The Asia Society, one of the oldest U.S.-based organizations focused on bridging ties between the U.S. and Asia, formally launched a new Center for China Analysis in New York on Monday.
Founded with the support of John D. Rockefeller in 1956, the organization’s mission remains “to add light rather than heat to the discourse in order to find pathways through the seemingly intractable challenges of our age,” Asia Society CEO Kevin Rudd said at an inaugural conference on Monday called “China’s Future: What It Means for Asia and the World.”
“We see ourselves as a think tank and a do tank. We’re not into the business of just thinking alone. Thinking is the sound of one hand clapping; thinking and doing is the sound of two hands clapping,” said Rudd, a former Australia prime minister and foreign minister. The Mandarin speaker began his career as a China scholar, serving as an Australian diplomat in Beijing before entering Australian politics.
“We have always seen our work as the one which translates theory into practice, rather than producing a report in the vain hope that somewhere there will be someone in the world who will read it at some stage,” he said. The new Center for China Analysis will operate under the Asia Society Policy Institute.
“You might ask,” Rudd queried, “Why do we need another China center here in the United States?”
“One,” he continued, “is that it’s important to bring together the full spectrum of China’s specialization under one roof in order to bring together the best integrated analysis of contemporary China that is possible.”
“There is no lack of analysis on different aspects of China’s rise. What I find… is a lack of synthesis in drawing the threads of disparate analysis together into an integrated whole that can make sense to policymakers,” Rudd said.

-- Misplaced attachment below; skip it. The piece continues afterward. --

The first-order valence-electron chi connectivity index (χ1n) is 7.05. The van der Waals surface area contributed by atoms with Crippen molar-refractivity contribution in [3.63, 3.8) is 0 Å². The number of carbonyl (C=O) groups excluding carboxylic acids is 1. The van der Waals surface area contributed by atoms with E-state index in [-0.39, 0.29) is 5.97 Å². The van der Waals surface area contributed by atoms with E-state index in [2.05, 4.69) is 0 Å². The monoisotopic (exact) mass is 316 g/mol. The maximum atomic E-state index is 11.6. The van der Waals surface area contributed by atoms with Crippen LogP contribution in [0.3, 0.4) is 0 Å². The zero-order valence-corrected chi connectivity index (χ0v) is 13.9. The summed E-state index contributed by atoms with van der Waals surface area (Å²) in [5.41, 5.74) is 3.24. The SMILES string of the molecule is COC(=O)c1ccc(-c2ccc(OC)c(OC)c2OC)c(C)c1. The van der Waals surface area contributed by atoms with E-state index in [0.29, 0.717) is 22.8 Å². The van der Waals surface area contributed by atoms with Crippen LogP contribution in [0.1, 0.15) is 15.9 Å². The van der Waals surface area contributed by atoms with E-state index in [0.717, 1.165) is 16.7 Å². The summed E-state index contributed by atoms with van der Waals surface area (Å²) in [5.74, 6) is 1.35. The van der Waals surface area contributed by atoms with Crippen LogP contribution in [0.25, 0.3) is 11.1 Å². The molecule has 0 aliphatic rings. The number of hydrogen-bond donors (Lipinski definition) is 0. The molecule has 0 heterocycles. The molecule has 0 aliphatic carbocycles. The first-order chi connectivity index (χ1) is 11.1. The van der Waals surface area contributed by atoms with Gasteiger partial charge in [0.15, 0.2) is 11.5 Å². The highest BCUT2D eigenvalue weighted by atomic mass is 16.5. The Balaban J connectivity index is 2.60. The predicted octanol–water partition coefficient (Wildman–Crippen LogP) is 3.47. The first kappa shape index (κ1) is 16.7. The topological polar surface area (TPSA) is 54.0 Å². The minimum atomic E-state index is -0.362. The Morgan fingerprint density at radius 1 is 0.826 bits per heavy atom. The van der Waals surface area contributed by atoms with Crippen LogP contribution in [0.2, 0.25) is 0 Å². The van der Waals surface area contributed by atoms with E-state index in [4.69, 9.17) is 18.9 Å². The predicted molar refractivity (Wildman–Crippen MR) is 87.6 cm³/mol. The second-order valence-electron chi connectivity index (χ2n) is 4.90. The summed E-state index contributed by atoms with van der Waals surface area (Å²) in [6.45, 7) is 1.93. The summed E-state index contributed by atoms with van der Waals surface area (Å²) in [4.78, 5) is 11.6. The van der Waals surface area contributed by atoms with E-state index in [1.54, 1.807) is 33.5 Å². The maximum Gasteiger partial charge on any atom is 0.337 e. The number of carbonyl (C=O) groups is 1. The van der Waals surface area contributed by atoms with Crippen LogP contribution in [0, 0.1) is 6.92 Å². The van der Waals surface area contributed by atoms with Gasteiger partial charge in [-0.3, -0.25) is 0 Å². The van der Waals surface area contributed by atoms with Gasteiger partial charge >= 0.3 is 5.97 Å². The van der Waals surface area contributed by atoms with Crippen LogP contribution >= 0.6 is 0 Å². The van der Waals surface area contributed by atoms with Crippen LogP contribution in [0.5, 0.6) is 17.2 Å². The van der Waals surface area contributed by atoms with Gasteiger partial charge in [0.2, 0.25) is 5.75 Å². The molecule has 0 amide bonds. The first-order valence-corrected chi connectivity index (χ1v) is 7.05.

“That is why the Center for China Analysis will bring together expertise on Chinese domestic politics, China’s domestic economy, new developments in Chinese society and culture, rapid advances in Chinese technology, as well as the most recent developments in Chinese foreign security policy, and of course, China’s impact on climate,” Rudd said.
“In the minds of the Chinese leadership, all these things relate to each other. Therefore, I think it’s useful for other international leaders to have available to them integrated analysis of Chinese politics and policy in a way that also relates the part to the whole,” he said.
Second, Rudd continued, the new center will attach a priority to Chinese-language sources. “Many of the debates on China’s foreign and domestic policy are well ventilated by China’s own domestic discourse, often freely available in its own public literature, assuming of course you know where to find it (and) assuming you’ll put in the effort to read the Chinese original sources. We therefore intend to make maximum use of Chinese domestic journals, publications, newspapers, and online information as the Chinese system itself seeks to communicate across the Chinese Communist Party and the Chinese people new directions in politics, the economy and foreign policy.”
“That’s not to say we’ll believe everything that we read, but it’s important to understand how the Chinese system speaks to itself. It’s what we describe in the CCA as our ‘inside-outside’ angle of looking at China,” he said.
Another feature of the Center for China Analysis is “vigorously objective analysis of where China is going that “will be critical of Chinese policy whenever necessary, but also means to bring a critical approach to bear on U.S. policy, where we also judge that to be necessary.”
Event speakers and panelists included former U.S. Secretary of State Henry Kissinger, as well as Wu Guoguang, senior research scholar at the Stanford Center on China’s Economy and Institutions; Chris Johnson, president of political risk consultancy China Strategies Group; Ma Guonan, a senior fellow on the Chinese economy at the Asia Society Policy Institute; Evan Medeiros, former top Asia advisor to President Barack Obama and current Asia studies scholar at Georgetown University; and Rorry Daniels, managing director of the Asia Society Policy Institute.
Other panelists included Dr. Selwyn Vickers, CEO of Memorial Sloan Kettering Cancer Center (MSK); Dr. Bob Li, MSK Physician Ambassador to China and Asia-Pacific; and Kate Logan, associate director of climate the Asia Society Policy Institute. Guest attendees included business leaders Joe Tsai and Ray Dalio.
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